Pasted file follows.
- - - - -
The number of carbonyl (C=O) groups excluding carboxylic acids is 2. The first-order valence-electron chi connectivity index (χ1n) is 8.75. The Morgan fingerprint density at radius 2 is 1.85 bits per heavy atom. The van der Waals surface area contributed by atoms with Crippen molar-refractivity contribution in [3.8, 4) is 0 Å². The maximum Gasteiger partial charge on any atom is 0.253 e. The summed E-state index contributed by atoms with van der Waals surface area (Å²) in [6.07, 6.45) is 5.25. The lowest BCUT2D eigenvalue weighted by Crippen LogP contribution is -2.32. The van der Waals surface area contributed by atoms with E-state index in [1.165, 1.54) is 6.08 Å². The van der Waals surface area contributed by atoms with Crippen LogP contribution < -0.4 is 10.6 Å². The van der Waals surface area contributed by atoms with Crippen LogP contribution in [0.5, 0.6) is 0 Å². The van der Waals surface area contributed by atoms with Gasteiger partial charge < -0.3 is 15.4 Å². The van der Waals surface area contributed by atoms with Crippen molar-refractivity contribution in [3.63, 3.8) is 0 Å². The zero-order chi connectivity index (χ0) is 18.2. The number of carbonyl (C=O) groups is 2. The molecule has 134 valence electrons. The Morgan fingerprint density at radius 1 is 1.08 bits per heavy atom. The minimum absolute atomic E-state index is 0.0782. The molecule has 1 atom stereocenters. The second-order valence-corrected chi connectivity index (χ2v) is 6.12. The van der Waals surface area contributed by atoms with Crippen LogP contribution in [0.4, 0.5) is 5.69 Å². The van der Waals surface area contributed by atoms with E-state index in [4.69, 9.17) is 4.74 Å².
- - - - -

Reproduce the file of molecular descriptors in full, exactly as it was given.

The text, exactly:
The number of carbonyl (C=O) groups excluding carboxylic acids is 2. The first-order valence-electron chi connectivity index (χ1n) is 8.75. The Morgan fingerprint density at radius 2 is 1.85 bits per heavy atom. The van der Waals surface area contributed by atoms with Crippen molar-refractivity contribution in [3.8, 4) is 0 Å². The maximum Gasteiger partial charge on any atom is 0.253 e. The summed E-state index contributed by atoms with van der Waals surface area (Å²) in [6.07, 6.45) is 5.25. The lowest BCUT2D eigenvalue weighted by Crippen LogP contribution is -2.32. The van der Waals surface area contributed by atoms with E-state index in [1.165, 1.54) is 6.08 Å². The van der Waals surface area contributed by atoms with Crippen LogP contribution < -0.4 is 10.6 Å². The van der Waals surface area contributed by atoms with Crippen LogP contribution in [0.5, 0.6) is 0 Å². The van der Waals surface area contributed by atoms with Gasteiger partial charge < -0.3 is 15.4 Å². The van der Waals surface area contributed by atoms with Crippen molar-refractivity contribution in [3.63, 3.8) is 0 Å². The zero-order chi connectivity index (χ0) is 18.2. The number of carbonyl (C=O) groups is 2. The molecule has 134 valence electrons. The Morgan fingerprint density at radius 1 is 1.08 bits per heavy atom. The minimum absolute atomic E-state index is 0.0782. The molecule has 1 atom stereocenters. The second-order valence-corrected chi connectivity index (χ2v) is 6.12. The van der Waals surface area contributed by atoms with Crippen LogP contribution in [0.4, 0.5) is 5.69 Å². The van der Waals surface area contributed by atoms with E-state index in [4.69, 9.17) is 4.74 Å².